View Full Version : EEStor's battery reality?

Rob Beckers
13th January 2008, 07:56
There were a few new announcements recently related to EEStor's super-capacitor 'battery' technology. This is a company I've been following for some time. Their idea is intriguing: Use a very large capacitor to store electrical energy. This has the potential of making a battery that is far superior to the chemical batteries we use now. The big problem in their approach is to make the capacitor store a meaningful amount of energy in a small package. The experts are not sure EEStor's idea of using a special material for the capacitor's dielectric that can handle the enormous electrical field strength needed to make such a supercap is feasible.

Here is an article that sums up what their battery is all about (http://thefraserdomain.typepad.com/energy/2006/01/eestor_ultracap.html). It is much more specific than the information the company has released so far. In short, they claim a battery that can store 52 kWh in just 400 pounds for $2K - $3K. A million 100% cycles (compare that to lead-acid which does about 2000 cycles for good deep-cycle batteries @ 50% discharge).

The latest news is that Lockheed-Martin has signed an agreement with EEStor (http://www.gm-volt.com/2008/01/10/lockheed-martin-signs-agreement-with-eestor/). They are a very serious company, and if they believe in EEStor that would add some weight to their claims.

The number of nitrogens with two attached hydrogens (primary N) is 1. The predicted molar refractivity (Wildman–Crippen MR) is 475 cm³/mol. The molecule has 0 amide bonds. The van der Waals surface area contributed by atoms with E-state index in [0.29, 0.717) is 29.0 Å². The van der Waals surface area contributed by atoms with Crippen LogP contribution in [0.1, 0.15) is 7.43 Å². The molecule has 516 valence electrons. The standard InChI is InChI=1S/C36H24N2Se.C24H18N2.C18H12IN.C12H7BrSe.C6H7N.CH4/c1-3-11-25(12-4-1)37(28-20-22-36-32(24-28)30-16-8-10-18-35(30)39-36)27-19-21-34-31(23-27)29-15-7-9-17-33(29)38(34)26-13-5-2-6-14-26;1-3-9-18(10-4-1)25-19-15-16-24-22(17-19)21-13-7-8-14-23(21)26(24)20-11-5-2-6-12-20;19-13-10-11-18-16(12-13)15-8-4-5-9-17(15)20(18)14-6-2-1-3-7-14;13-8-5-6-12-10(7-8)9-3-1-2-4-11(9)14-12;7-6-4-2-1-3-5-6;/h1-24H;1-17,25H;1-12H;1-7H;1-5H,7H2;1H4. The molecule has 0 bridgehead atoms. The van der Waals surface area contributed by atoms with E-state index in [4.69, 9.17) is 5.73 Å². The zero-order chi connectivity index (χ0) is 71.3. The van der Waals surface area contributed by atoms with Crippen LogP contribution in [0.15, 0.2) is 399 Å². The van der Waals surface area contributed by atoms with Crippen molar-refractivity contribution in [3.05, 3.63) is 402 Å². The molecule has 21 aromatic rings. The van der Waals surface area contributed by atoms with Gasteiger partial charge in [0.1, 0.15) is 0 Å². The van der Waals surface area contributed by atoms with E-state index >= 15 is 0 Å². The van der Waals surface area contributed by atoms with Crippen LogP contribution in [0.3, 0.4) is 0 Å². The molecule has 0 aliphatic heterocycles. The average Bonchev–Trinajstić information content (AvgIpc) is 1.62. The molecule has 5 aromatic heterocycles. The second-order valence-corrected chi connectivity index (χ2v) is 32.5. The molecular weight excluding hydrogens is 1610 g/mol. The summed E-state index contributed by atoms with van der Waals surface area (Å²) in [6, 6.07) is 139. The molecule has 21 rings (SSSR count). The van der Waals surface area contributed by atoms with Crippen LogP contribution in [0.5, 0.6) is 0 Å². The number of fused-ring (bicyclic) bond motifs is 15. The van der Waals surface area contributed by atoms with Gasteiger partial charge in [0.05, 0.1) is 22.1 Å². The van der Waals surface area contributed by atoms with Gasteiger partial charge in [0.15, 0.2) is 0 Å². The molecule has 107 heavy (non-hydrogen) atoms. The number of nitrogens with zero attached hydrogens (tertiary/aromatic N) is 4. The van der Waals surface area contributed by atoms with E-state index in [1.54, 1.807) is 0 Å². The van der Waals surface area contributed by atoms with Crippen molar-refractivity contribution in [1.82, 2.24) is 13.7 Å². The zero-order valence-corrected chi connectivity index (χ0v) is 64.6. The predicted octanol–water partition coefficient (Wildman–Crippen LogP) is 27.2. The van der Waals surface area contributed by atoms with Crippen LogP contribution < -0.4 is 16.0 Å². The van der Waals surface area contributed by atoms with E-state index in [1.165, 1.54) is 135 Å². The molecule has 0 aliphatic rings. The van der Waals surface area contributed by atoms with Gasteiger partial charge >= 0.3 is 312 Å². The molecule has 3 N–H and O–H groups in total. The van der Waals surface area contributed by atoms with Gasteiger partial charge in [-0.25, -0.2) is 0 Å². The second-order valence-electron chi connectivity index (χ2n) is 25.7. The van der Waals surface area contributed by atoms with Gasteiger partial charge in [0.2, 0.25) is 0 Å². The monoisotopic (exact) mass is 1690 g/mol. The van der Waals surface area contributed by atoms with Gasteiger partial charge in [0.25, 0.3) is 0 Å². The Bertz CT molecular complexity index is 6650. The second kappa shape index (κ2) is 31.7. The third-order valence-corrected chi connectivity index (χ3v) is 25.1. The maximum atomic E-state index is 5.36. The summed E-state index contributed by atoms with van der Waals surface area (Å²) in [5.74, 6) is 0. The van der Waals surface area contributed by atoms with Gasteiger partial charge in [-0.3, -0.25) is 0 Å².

I'm rooting for EEStor. This really is the type of technology that can revolutionize many areas of today's life: Fully electrical cars would be much more feasible. Storage of RE for either off-grid or grid-tie use (feed back solar power to the grid at night). The list goes on...


Mark Parsons
15th January 2008, 15:59
Hi Rob,

I too, have been following EESTOR for some time. Certainly adds lots of credence to see Lockheed Martin sign a deal with them.

I have seen production start estimates change from early 2007 to the current late 2008. Hopefully, they can meet the 2008 schedule and some 'hardware', not the current 'vapourware' can be put through some independent testing.

52kWh in 400 pounds would give us very useful electric cars. I would think that one of the key constraints to adopting a full fleet of electric cars would be our electrical power generation and distribution infrastructure to power a provincial fleet of electric cars. This Ontario stat shows over 8.2 million licensed drivers in Ontario in 2001. http://ogov.newswire.ca/ontario/GPOE/2003/02/24/c3502.html?lmatch=&lang=_e.html At an average driver distance of only 15,000 kilometers per year, that is 1.3 x 10^11 vehicle kilometers per year in Ontario. The Tesla Roadster claims 133 Wh per kilometer, battery to wheel efficiency. http://en.wikipedia.org/wiki/Tesla_Roadster At this efficiency, we would fill up with about 1.6 x 10^10 kWh per year. In 2005, Ontario consumed a total of about 155 x 10^9 kWh of electrical energy - http://www.theimo.com/imoweb/pubs/marketReports/MarketYearReview_2005.pdf

Please correct my numbers if they are in error, but looks like we would need at least a magnitude (x10) more electrical energy to make this jump.


Ralph Day
15th January 2008, 16:55
Hey Mark
You've just shown us why we need fusion reactors soon! Once every community has it's little "sun", we can all drive/heat/cook/cool like we were supposed to in the 70's (remember fission nuclear power was supposed to be so cheap it wouldn't even be metered!).:D